Hupe this helps a little,
    Ramona
  • Hi- I can relate to your experiences sum what.
    I do have myeolpathy symptoms, and I'm waiting 4 surgery
    My cord is being compressed severely at C6-7 and 2 other areas are touching cord. Myelopathy is very serious and awful.all I can tell you is that once the symptoms start they usually don't get better even with surgery. The surgery usually just stops the progression of the paralysis,
    This is just my opinion have the surgery as soon as you can, because, you don't want to be where I am with the myelopathy.
    You can P.M. any time! Patsy
  • i wish u a sucessful solution to your problems. i have had similar problems and surgery. its great u are making a list to ask questions and concerns, i also do this as i cnat remember things as good anymore. to answer your questions remember this is just my input from my surgery.
    1. ns's told me surgery vs. death.
    2. my recovery as of 13 months is not even close to what i use to do. i was in hosp 6 days. i am on ssdi.
    3. i lost alot of rom and was released to drive about 4 mons post op. i usually turn my shoulders to look and use my wifes eyes for what i cant see. if alone i ususlly limit where i go because of my rom, like not pulling out for a left hand turn with traffic coming both ways- i will turn right and then make a left turn into a parking lot then proceed with a right turn.
    4. my fusion took about 4 mons but at 9 mons there was a 1mm movement.
    5. i talked to 3 ns after mri and had surgery 5 days after mri.
    thats my story and i am sticken to it. ha ha. really i wish u the best. i hope my info helps.
    God bless all
    kc
  • First Hi!!
    I pasted your questions so that I could try to help the best that I could ;)

    REMEMBER these are just are personal experiences/opinions
    Some of us may be in the medical field some way or another but are NOT QUALIFIED to give you direct answers to medical issues as you probably know already. ;)


    1. Has anyone else elected to have surgery in a case like this? I don't have horrible pain, but I don't want the numbness to get worse. And of course I don't want this to progress to myelopathy, which based on other postings sounds horrible.

    **ANSWER: I elected to have surgery. I did not have alot of pain either in my neck. I could not turn my neck all the way. My gait was off. I had horrible numbness and tingling in my left arm. I also would get severe headaches.After reading about perm nerve damage in some people from waiting so long. I went full force and had surgery within 2 weeks of my visit with my ortho. I'm VERY PLEASED with the outcome. All symtpoms gone!!! Mabye because I did not hold off?? Im not sure and I will never know that answer.**

    2. Can anyone clue me in on how long the recovery period usually is for a 3 level ACDF? How long typically in the hospital? How long is the typical time off of work? I work at a desk job in an office.

    **ANSWER: Each recovery varies from person to person not one the same. I only had one level. I was in 36 hrs. Most stays now a days depending on your dr are 24-72 hrs. My incsion was from the front and I was in a soft collar for 4 weeks, then on and off from there.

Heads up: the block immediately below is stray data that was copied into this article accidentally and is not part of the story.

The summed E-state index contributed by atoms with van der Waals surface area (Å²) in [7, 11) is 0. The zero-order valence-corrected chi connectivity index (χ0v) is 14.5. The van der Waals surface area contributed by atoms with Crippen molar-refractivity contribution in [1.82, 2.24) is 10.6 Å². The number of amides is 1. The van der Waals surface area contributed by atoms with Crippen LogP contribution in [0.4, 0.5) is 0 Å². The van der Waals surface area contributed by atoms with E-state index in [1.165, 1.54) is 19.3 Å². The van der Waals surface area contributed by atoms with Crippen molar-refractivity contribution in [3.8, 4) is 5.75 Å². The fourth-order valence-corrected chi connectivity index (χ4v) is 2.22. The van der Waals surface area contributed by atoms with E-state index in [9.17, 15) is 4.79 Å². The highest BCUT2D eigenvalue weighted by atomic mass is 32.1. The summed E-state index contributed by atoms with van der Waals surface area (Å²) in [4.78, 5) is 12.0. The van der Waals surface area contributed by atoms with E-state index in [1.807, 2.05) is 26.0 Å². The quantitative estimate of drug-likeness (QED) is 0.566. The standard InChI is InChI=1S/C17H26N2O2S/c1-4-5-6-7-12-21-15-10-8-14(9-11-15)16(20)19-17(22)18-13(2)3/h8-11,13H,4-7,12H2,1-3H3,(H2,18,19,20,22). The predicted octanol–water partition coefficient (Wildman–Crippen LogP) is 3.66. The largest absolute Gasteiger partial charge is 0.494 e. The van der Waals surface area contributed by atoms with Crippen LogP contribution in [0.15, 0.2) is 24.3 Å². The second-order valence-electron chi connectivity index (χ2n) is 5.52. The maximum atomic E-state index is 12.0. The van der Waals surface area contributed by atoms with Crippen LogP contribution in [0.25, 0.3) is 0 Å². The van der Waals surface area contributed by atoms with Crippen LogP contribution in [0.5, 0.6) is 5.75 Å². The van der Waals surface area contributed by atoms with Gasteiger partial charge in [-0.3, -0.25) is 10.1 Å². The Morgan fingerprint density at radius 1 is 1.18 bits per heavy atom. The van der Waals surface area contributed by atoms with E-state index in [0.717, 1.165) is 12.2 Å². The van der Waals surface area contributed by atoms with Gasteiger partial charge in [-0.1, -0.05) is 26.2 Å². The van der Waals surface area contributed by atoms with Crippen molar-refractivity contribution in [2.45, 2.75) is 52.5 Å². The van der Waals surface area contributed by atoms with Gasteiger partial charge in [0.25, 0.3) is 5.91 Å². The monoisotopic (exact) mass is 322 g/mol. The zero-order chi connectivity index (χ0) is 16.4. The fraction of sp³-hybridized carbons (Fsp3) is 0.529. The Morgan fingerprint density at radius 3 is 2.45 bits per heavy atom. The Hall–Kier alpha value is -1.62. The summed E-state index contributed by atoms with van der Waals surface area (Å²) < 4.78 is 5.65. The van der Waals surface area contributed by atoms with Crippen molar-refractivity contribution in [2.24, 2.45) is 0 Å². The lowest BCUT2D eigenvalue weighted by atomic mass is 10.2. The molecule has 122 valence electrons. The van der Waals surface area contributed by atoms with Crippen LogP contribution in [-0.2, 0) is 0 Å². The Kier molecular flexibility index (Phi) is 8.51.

Work depends on your work. I was back in 4 months. I had a heavy lifting job. You have a desk job and personal opinion only with 3 levels your going to have to be able to put your head down to do desk work and be comfortable.**

    3. Clearly you'll loose your flexibility at those levels, so after healing, can you turn your head enough to safely drive, etc.?

    **ANSWER: I have full movement of my neck. Sideways, forward, backward. But again I was a 1 level. But that took a year or more to do with extensive PT. I'm not sure about people with 3 levels and flexibility. I imagine some more 3 level patients will come along soon. To have some ideas on that one.**

    4. If things go well with an allograft, how long does it typically take to fuse?

    **ANSWER: I had my own bone graft. Fusing can start in weeks to months up to a year or more depending on the patient.**

    5. I've never gotten a second opinion and don't quite know how to go about it. I asked the neurologist who she'd recommend, if it turned out I need surgery, and she recommended I ask the surgeon directly. That way they two of them could discuss the case, and share thoughts about the best way to proceed. My PT also provide the name of someone she recommends, but does my neuro's approach have merit. Any suggestions?

    **ANSWER: Your in the right direction. Second opinions are always great if your uneasy about a situation. I went to a orthopedic spine specialist for my surgery. He was highly recommended so I felt no need for a 2nd opinion.**

    If you do not need a referrel for another opinion just call around and get some good names of both NS's and Ortho specialist. Remember not all Orthopedic surgeons are not qualified for the spine. Do your homework ..
    Alot of people try consecutive treatments first if offered by the physican. Injections etc. Sometimes they work sometimes they don't Again depends on the situation and the person. Surgery is usually a surgeons last option unless they feel that treatments will not work for you.